Court of Appeals of Arizona, First Division, Department E
Not for Publication -Rule 111, Rules of the Arizona Supreme Court.
Appeal from the Superior Court in Mohave County Cause No. S8015CR201200584 The Honorable Steven F. Conn, Judge.
Thomas C. Horne, Arizona Attorney General Phoenix By Joseph T. Maziarz, Chief Counsel Criminal Appeals/Capital Litigation Section Barbara A. Bailey, Assistant Attorney General Attorneys for Appellee.
The Gillespie Law Firm, PC Phoenix By Craig C. Gillespie Attorneys for Appellant.
¶1 Shayne Ryan Mayers appeals his conviction for attempted transportation of marijuana for sale, arguing the superior court erred by denying his suppression motion. For the following reasons, we affirm.
FACTS AND PROCEDURAL HISTORY
¶2 Mayers was driving on Interstate 40 near Kingman during daylight hours. There were no adverse visibility conditions that would require the use of headlights. Nevertheless, Mayers had activated his headlights, and only the right headlight was illuminated.
¶3 Officer Smith, who was observing traffic from the median, noticed Mayers' inoperable left headlight. Intending to issue a repair order, he made a traffic stop. As the officer approached Mayers' vehicle, he smelled marijuana. This prompted a search of the vehicle, which revealed approximately 30 pounds of marijuana. The officer issued a repair order for the left headlight pursuant to Arizona Revised Statutes ("A.R.S.") section 28-924, and Mayers was charged with transportation of marijuana for sale (more than two pounds), a class 2 felony ("count 1"), and possession of drug paraphernalia, a class 6 felony ("count 2").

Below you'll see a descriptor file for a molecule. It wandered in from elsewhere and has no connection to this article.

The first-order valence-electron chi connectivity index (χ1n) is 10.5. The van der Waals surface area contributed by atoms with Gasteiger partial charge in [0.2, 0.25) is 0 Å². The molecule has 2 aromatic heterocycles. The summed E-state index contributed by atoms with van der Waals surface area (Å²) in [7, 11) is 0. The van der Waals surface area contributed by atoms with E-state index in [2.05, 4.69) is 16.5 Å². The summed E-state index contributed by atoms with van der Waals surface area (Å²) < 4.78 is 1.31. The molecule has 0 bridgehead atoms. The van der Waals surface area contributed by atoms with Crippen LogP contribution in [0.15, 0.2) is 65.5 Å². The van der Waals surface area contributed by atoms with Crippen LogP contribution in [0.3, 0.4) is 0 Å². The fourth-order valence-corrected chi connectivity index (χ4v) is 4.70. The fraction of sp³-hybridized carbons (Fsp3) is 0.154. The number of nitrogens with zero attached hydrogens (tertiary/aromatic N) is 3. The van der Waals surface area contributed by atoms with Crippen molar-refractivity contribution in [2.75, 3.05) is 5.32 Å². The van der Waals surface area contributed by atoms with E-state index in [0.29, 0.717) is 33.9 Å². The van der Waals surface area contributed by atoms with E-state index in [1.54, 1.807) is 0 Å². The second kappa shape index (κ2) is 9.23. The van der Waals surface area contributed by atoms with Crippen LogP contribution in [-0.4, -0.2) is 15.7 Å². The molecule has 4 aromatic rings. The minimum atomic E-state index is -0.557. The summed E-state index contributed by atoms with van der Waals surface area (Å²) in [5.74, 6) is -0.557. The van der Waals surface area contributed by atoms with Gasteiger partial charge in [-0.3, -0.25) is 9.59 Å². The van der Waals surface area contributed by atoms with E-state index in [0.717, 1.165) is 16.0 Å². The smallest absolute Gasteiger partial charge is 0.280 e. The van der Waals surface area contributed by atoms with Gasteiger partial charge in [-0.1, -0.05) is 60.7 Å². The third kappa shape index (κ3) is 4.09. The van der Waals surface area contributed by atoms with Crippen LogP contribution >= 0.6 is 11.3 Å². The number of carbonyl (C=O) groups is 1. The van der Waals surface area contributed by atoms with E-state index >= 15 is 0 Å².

¶4 Mayers filed a motion to suppress evidence obtained as a result of the traffic stop, arguing the stop violated his Fourth Amendment rights. The trial court denied the motion after an evidentiary hearing. The parties subsequently agreed to waive a jury trial and submit the determination of guilt or innocence to the court based on stipulated evidence. The State also agreed to reduce the charge in count 1 to attempted transportation of marijuana for sale, a class 3 felony.
¶5 The court found Mayers guilty of the reduced charge and sentenced him to probation, including 30 days in jail. Mayers filed a timely notice of appeal. We have jurisdiction pursuant to A.R.S. §§ 12-120.21(A)(1), 13-4031, and -4033(A).
¶6 Mayers contends the court erred by denying his suppression motion. He argues Arizona law does not require a vehicle to have operational headlights between sunrise and sunset (absent visibility issues not present here) and that the traffic stop based on his inoperable left headlight was therefore improper.
¶7 When reviewing a trial court's ruling on a motion to suppress, we consider only the evidence proffered at the suppression hearing. State v. Blackmore, 186 Ariz. 630, 631, 925 P.2d 1347, 1348 (1996) (citation omitted) . We review that evidence in the light most favorable to upholding the ruling. State v. Hyde, 186 Ariz. 252, 265, 921 P.2d 655, 668 (1996) (citations omitted) . However, we review de novo the trial court's ultimate legal ...